My hometown in Montana has a legendary tiki bar called The Sip 'n Dip (wiki), with mermaids (and sometimes mermen) visible through a window behind the bar, giant colorful drinks, and Piano Pat. GQ called it the #1 bar in the world worth flying to.
posted by msbrauer at 11:56 AM on September 9, 2016 [4 favorites]


Previously on Metafilter: The Tiki Con

The Kahiki Supper Club in Columbus, Ohio
The Kahiki Supper Club is a legend in the tiki world - a massive polynesian palace in the frozen land of Columbus, Ohio. Kahiki founders Bill Sapp and Lee Henry started work on the Kahiki after their bar, the Grass Shack, burned down on this site in 1959. . . . The Kahiki's building was a classic example of midcentury polynesian pop architecture, and placed on the National Register of Historic Places in 1997. Despite this, Walgreen's purchased the building and bulldozed it (in 2000). The Kahiki company now is focused on selling a line of frozen foods.

Some of the interior decor had been stored in a warehouse, and there was talk of the restaurant reopening in a new location. The potential for that seems to have ended: some of the decor was installed in the frozen food factory; the Kahiki's last owner, Michael Tsao, has died; and many of the remaining artifacts appear to have been sold at auctions.

In 2006, former employees opened a new restaurant in a strip mall in nearby Hilliard, called Tropical Bistro. It doesn't have the Kahiki's grand looks (much of the decor comes from the space's earlier, typical Chinese buffet incarnation), but the food and drink recipes remain the same, and drinks are served in tiki mugs.

--Humuhumu, Critiki
The Tiki Wars: How do we distinguish the historic from the sentimental?
From time to time a nearby table would order up [the 'mystery drink'] a four-person flaming drink, which was delivered amid the sound of gongs by an exotic "mystery girl"—a ritual that, according to the menu, "symbolizes an ancient sacrifice, which reportedly stopped volcanoes from erupting."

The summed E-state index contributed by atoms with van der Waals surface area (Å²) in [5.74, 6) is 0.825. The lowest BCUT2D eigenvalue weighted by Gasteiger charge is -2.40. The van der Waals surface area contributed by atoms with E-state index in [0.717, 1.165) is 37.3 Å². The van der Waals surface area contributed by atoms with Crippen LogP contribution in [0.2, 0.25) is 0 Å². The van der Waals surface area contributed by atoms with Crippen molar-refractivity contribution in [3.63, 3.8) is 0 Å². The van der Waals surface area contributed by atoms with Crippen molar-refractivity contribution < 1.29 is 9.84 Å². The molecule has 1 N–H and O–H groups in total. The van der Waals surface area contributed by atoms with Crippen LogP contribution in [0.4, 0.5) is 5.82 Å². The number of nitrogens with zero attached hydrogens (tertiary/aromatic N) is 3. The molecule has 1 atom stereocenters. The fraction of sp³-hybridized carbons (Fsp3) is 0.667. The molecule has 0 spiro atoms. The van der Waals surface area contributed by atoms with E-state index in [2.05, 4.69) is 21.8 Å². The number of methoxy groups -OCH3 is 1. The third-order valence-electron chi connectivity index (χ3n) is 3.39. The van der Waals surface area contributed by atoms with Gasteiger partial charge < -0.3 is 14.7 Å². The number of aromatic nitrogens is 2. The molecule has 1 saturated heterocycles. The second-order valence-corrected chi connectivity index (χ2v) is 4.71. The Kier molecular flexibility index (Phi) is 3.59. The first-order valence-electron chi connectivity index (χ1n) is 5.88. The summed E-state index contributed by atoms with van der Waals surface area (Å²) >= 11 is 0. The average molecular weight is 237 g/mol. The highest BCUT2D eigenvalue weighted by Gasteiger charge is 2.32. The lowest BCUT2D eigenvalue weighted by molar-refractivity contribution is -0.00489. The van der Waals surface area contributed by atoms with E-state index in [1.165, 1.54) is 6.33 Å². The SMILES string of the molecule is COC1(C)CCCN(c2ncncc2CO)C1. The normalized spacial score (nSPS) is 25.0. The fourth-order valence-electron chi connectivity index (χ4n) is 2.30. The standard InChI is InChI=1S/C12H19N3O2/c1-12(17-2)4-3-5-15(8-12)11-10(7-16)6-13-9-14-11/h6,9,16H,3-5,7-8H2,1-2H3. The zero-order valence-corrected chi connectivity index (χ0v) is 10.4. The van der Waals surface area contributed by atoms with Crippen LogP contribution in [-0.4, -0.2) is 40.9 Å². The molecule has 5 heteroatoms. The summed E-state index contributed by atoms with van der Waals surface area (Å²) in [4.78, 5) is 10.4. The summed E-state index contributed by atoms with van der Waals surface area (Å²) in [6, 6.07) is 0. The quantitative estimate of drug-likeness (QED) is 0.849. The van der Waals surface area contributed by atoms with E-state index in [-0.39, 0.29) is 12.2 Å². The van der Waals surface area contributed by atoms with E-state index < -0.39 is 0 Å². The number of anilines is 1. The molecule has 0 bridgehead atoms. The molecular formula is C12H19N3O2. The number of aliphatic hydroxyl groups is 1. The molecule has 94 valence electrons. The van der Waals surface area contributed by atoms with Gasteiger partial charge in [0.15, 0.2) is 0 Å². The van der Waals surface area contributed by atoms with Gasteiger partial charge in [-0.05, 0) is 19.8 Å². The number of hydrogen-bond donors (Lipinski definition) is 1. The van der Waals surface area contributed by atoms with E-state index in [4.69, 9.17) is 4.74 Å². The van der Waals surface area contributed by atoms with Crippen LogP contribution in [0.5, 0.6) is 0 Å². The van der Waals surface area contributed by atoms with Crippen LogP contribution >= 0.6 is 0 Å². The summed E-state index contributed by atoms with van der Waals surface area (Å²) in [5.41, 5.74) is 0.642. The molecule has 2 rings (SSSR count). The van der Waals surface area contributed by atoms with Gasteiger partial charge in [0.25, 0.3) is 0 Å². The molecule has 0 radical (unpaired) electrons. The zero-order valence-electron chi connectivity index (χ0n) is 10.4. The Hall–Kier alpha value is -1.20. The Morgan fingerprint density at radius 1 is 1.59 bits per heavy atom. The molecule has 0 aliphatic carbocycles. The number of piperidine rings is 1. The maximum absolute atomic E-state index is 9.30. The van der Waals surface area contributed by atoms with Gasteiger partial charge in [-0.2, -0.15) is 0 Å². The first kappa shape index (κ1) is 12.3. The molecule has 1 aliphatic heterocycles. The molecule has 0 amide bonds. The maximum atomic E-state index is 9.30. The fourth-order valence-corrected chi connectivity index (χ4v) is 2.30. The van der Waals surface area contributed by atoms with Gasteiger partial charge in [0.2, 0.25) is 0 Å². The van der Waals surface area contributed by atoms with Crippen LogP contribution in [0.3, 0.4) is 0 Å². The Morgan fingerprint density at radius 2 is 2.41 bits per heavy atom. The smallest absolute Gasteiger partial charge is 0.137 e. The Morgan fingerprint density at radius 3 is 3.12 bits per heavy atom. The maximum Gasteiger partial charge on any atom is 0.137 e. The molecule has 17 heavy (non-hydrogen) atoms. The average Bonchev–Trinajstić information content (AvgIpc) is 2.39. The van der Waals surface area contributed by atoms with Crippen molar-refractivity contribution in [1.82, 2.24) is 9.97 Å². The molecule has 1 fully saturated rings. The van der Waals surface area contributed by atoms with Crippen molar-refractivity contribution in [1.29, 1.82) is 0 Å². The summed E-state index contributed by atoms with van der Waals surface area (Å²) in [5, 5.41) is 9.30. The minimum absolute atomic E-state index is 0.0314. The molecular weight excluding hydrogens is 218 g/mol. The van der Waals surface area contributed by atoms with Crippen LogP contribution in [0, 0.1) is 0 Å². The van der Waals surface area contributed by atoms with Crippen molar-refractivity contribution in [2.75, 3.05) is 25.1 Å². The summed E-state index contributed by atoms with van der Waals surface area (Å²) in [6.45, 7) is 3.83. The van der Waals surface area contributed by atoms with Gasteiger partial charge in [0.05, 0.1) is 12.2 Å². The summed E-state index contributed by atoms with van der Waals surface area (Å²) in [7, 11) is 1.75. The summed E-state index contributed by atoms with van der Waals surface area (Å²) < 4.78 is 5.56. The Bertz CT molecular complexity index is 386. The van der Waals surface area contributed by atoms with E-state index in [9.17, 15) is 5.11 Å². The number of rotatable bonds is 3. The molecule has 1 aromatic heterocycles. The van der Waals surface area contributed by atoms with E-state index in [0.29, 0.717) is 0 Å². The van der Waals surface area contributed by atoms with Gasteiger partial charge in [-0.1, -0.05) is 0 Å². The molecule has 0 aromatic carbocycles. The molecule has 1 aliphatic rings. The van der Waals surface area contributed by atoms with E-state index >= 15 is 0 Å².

[. . . ]
I realize that I'm hardly alone in saying I hate it when drugstore chains raze cool old buildings. . . [but] the Kahiki was, after all, a fake Polynesian restaurant that served mediocre, dangerous food. . . .

Then I called Nathalie Wright, the National Register coordinator at the Ohio Historic Preservation Office. . . .

Placed in its socio-historical context, Wright argued, the Kahiki vividly recalled a time when America inhabited a sort of South Seas Camelot. Songs from the movie musical South Pacific (1958) were on everyone's lips, Hawaii had joined the union as the fiftieth state just two years before (1959), and Elvis was starring in Blue Hawaii (1961). . . .

Furthermore, Wright said, tiki bars were among the original theme restaurants, dating from a time when Americans began to evince an apparently lasting appetite for the artificial over the real.

-- Wayne Curtis, The Atlantic, Feb 2001
posted by Herodios at 12:10 PM on September 9, 2016 [3 favorites]


Because I play the ukulele, I've paid some attention to Hawaiian culture. Tiki bars held some appeal with me for a minute, and I love wearing barkcloth in the summer, but seeing girls with tiki-god earrings or hairpieces made me feel a little uncomfortable. I'm glad there's some discussion about whether or not tiki culture is appropriation, and I probably won't wear anything with tiki heads on it.
posted by pxe2000 at 12:29 PM on September 9, 2016 [3 favorites]


Mother of god.
It's befitting of the subject matter that this is a destroyer-class post.
posted by Senor Cardgage at 12:30 PM on September 9, 2016


(That said, the Kowloon in Saugus is...well, it's something.)
posted by pxe2000 at 12:30 PM on September 9, 2016 [2 favorites]


Shout out to Trad'r Sam in San Fran! The decor ain't quite as Tiki as in days past, but they still got all them fruity tropical drinks - and a menu outside bragging how much they'll fuck you up!
posted by Trinity-Gehenna at 12:41 PM on September 9, 2016


This is a great post. Thanks.